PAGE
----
By Linda Greer
Armed with a floral knife and a basket of colorful flowers, design instructor Frankie Shelton told a class of flower-shop owners Wednesday that they can’t “sell an empty wagon.”
Relating how she lost a potential customer many years ago because the flower case was empty at closing time, Shelton told the students to always keep their coolers filled with “a bunch of stuff ready to go.”
The business tip was one of many that Shelton, a designer, teacher and motivational speaker from Houston, Texas, shared with students during a three-day seminar at Countryside Flowers, 109 E. 39th St., in Joplin.
While receiving her diploma, Shawn Wiland said: “Flowers are a beautiful thing to me. I want to show them off.”
Wiland, who started at Countryside Flowers as a delivery driver before becoming a design apprentice, said, “I don’t drive the truck anymore, and I don’t just feel like a delivery person.”
Shelton said she especially enjoys teaching the craft to students who otherwise would never be able to attend a design school.
“I like to take my knowledge to the grass roots, especially where people can’t get to a school,” she said of her 35 years of experience.
As she created a “memory garden” display, Shelton rejected a lily with blooms facing away from each other, saying the “divisive” flower produced a negative feeling. This segment of her seminar focused on funeral-flower arrangements.
The 10 students ranged from flower-shop owners hoping to breathe fresh air into their arrangements to housewives striving to create the newest displays.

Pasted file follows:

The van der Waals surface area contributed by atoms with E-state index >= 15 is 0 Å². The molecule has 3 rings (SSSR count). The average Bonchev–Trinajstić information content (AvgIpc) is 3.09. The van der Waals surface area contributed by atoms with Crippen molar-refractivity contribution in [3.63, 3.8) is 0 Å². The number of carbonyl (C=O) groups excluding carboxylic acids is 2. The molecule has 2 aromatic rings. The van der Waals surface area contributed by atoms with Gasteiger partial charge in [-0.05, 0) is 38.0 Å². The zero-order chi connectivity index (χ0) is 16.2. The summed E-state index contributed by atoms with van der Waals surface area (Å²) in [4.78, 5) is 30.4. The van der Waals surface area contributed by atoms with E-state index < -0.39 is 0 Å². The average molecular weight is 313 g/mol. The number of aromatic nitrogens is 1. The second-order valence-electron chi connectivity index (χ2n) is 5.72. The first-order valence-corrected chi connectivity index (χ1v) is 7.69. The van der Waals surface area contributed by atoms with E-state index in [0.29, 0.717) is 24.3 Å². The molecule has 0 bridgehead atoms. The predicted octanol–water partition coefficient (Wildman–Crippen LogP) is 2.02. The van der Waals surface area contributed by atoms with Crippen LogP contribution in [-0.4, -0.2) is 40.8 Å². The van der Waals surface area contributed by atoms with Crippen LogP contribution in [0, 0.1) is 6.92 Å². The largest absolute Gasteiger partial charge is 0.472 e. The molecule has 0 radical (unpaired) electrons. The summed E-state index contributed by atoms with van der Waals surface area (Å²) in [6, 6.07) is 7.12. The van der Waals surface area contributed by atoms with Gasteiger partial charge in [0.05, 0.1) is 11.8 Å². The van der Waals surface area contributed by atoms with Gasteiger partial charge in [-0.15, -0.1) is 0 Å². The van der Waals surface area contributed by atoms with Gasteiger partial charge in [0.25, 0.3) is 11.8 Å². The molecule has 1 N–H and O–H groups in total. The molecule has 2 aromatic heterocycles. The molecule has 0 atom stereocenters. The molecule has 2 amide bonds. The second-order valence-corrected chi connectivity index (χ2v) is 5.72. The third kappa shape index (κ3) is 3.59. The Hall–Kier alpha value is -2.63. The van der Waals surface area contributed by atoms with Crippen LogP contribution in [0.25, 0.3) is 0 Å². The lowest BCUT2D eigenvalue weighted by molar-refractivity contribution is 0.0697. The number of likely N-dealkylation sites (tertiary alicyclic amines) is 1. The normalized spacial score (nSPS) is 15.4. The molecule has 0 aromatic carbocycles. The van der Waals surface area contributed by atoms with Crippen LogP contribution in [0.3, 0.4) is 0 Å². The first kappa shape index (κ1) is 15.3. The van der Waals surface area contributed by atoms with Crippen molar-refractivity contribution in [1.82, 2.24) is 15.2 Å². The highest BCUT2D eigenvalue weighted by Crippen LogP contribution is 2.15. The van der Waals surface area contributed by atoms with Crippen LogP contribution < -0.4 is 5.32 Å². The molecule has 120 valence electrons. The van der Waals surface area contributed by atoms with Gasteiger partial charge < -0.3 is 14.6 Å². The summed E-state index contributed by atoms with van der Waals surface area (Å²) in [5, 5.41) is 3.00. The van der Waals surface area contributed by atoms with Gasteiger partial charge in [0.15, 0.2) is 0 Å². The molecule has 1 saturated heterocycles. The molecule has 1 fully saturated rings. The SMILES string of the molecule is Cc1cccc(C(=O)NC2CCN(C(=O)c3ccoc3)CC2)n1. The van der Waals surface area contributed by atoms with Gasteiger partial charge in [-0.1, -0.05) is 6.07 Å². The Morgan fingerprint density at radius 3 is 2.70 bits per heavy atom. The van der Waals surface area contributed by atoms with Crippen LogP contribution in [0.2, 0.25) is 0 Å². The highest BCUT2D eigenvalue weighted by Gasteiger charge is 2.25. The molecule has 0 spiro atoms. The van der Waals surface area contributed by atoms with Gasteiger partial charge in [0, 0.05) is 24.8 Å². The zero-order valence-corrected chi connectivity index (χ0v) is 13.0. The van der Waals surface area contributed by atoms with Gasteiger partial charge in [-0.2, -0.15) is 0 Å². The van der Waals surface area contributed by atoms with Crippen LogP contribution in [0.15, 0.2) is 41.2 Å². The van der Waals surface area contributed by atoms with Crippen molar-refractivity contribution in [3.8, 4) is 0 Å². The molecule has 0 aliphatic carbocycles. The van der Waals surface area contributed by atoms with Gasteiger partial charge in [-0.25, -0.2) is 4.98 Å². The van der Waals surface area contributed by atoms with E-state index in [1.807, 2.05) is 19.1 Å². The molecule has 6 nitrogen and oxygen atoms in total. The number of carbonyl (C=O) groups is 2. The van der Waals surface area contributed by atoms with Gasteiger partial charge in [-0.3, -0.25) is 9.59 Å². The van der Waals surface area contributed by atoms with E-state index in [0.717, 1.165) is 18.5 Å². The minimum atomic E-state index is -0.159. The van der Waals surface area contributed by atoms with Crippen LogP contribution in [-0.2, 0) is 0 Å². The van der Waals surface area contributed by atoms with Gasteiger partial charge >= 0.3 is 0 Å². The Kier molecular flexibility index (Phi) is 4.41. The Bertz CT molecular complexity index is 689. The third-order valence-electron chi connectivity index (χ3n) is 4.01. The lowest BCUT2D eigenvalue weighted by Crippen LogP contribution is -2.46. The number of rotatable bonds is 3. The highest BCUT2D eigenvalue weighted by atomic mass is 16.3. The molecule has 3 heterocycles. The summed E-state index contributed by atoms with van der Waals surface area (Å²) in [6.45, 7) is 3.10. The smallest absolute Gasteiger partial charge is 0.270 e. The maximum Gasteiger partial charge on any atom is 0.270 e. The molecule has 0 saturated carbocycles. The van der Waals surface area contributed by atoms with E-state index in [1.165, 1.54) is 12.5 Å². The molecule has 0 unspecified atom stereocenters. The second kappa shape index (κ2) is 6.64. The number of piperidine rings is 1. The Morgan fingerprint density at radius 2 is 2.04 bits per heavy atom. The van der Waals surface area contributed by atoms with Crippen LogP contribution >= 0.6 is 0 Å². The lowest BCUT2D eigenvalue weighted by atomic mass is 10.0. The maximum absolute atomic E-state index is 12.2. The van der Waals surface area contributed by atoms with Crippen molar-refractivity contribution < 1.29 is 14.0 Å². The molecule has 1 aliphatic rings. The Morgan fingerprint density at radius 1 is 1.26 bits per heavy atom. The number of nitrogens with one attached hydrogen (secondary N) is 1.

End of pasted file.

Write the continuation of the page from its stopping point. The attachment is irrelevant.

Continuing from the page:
Student Sharon Moravitis, a Freeman Health System gift shop volunteer, said she is a total novice.
“What do I do next?” Moravitis asked Shelton.
Shelton told the beginners to get silk flowers in various sizes and colors for line, mass and filler, and then “practice, practice, practice.” She said the skill eventually will present itself.
Shelton also told shop owners to set a one-day-a-week routine to go to businesses and establish corporate accounts. She suggested taking along a rose for the owners.
“I’m from the country, and I know you have to plant seeds to get a crop,” Shelton said.
She said flower-shop employees must be able to spell boutonniere and know the names of all the common flowers. They also should know that women buy more flowers than men, and that women prefer colored roses.
Frankie Shelton is a former president of the American Institute of Floral Design and trustee of the foundation’s scholarship fund. She said that under three presidential administrations, she decorated the White House for Christmas.
By Linda Greer
- Joplin Metro
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